Portland State class of 2013: congratulations! You’ve navigated the byzantine web of university admissions procedures, student loan applications and degree course requirements!
Portland State class of 2013: congratulations!
You’ve navigated the byzantine web of university admissions procedures, student loan applications and degree course requirements!
Exacting studies have given you the skills and habits of a Productive and Well-Informed Member of Society, and your four-year quixotic writing-across-the-curriculum University Studies slog proves your hard-nosed resilience!
You’ve subjected your body to heroic helpings of sugar, caffeine and alcohol, and incipient signals of physical decay have convinced you to shelve your (not so) occasional dabblings in substances!
Now go get paid.
Wait, I done forgot—Great Recession.
Graduates, it’s a tough world out there. The economy still sucks. Recent statistics indicate that 8.8 percent of recent college graduates are unemployed, and more than twice that figure identify themselves as underemployed.
Your prospects are even more dismal if you chose as your major an already non-remunerative, starry-eyed humanities discipline like English literature. To add insult to injury, just a quarter of grads end up with a job related to their field of study.
And don’t forget the crushing burden of student loan debt. The average student debt load per borrower rose to close to $24,000 last year, and now Congress is set to double the federal student loan interest rate.
Generation Y, the dream you were sold is a hollow lie. A college degree is no longer an express ticket to a cushy cube-farm job, material comfort and the respect of your peers and elders.
America is in the midst of its decadent post-hegemonic slide into cultural obscurity and eventual collapse. Mass unemployment, myopic political deadlock and the existence of truTV— a television network devoted entirely to reality programming—can only indicate that the end is nigh.
My advice: Pack your suitcase, kiss your sweetheart a tearful goodbye and decamp to East Asia for an exciting and stimulating career teaching conversational English.
Native speaker of English? College degree? We’ve got a job for you! Blond hair? Blue eyes? Even better! The exciting promise of travel, cultural immersion and personal growth awaits you!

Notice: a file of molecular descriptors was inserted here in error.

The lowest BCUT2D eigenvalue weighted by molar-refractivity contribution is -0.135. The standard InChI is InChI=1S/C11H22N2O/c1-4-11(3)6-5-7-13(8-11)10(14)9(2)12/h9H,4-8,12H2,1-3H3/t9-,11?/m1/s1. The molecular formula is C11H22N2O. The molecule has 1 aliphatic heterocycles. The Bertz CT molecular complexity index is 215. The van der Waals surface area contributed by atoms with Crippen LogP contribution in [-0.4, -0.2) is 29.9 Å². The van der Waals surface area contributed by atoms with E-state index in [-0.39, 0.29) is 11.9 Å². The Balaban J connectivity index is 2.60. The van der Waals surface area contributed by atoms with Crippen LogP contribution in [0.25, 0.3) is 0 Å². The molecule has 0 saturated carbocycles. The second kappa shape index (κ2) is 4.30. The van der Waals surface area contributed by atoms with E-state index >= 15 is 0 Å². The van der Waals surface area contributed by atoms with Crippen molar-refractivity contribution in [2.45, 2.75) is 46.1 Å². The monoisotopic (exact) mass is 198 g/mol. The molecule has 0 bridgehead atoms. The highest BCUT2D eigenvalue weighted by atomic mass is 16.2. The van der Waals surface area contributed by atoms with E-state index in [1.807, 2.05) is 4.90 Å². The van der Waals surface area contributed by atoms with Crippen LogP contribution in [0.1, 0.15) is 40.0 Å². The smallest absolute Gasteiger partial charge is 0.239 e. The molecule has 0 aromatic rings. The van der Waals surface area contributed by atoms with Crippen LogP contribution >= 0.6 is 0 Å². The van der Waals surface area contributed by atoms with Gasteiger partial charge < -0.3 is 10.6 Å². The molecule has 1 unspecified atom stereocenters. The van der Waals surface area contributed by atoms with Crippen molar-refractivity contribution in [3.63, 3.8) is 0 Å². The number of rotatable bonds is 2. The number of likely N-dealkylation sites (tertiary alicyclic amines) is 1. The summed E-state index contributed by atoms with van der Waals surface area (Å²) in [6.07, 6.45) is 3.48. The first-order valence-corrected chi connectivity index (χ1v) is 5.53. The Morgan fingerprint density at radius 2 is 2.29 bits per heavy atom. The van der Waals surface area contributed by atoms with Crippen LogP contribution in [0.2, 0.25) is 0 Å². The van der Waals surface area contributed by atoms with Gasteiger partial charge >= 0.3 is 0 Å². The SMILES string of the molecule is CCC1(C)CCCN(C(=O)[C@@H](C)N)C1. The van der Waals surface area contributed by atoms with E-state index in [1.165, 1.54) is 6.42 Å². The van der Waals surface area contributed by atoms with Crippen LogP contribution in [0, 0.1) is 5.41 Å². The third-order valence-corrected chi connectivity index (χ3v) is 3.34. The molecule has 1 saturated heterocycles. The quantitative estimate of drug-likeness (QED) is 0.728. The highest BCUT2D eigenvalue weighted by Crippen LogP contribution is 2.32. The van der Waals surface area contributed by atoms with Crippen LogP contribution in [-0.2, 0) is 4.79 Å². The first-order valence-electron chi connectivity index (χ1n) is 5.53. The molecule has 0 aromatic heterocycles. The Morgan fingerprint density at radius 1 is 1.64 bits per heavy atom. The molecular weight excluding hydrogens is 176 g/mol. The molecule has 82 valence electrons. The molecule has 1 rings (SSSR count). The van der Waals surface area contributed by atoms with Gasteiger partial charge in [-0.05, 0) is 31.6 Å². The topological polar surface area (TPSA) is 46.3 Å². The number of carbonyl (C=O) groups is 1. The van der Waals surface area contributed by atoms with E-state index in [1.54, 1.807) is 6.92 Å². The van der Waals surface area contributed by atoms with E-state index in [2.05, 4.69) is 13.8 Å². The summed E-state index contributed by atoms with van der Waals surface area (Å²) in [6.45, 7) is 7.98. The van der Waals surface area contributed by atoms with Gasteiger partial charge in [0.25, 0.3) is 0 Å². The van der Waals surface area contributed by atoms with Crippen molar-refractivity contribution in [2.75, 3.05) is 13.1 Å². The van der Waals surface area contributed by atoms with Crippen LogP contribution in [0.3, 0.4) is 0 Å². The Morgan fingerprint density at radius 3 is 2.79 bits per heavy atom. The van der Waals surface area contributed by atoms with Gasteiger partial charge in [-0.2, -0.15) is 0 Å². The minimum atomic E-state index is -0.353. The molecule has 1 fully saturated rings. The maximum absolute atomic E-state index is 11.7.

Go. You’ll learn the most valuable lesson of all: College taught you nothing.
At one time, I thought I was set when I graduated from PSU summa cum laude in 2011. I’d acquired two foreign languages, synthesized vast quantities of information about Cartesian dualism and the administrative practices of the Ottoman Empire, and perversely believed that I understood the work of Jacques Derrida.
Nowhere to go but up! Right?
Teaching English to Japanese preschoolers proved to me that nothing in the liberal arts curriculum—not humanist inquiry, nor the power of reason, nor the meritocratic conviction that talent, hard work and a little social maneuvering will get you ahead—is useful in the School of Life.
Lesson One: No one is obligated to care about you.
You’ll find yourself alone in a strange and foreign culture. And the only way to alleviate this crushing aloneness will be to swallow pint after
$12 pint of Guinness with a motley collection of other crushingly alone expatriates at your friendly neighborhood Irish pub. This will temporarily ease your pain.
Lesson Two: Finding a job is an exercise in willful denial.
I sent out close to 40 unsolicited resumes to English schools in the greater Kansai area—which happens to be one of the world’s largest and most densely populated urban agglomerations. Each of my applications was matched against 50 others from individuals with long years of experience and much nicer, professionally retouched photos attached.
I took the first job offer I got, from the scuzziest institution of learning in all of Western Japan.
Lesson Three: Reasoned analysis of problems won’t get you anywhere.
As a teacher I was confronted with the following problems: long commutes; crumbling facilities and overflowing toilets; students with the wrong textbooks; students with no textbooks; 4-year-old students whose idea of a good time was to depants and compare the respective elasticities of their foreskins; and pay withheld without explanation.
I believed that these problems would be quickly resolved if I simply identified them to management. Little did I know that problems for which you aren’t responsible are actually your problems, thus yours alone to resolve.
Graduates, take note. All of the best experiences of your young lives—losing your virginity, dropping acid, shaving your pubic hair into a legible transcription of William Butler Yeats’ “The Second Coming”—are long behind you, and nothing will ever again hit you with the same profundity.
Resist the temptation to boomerang home, invest in a nice recliner, start mining bitcoins and never again leave your parents’ basement. Instead, escape the withering madness of Western civilization and make yourself a new start by following the sun east.
You just might learn something.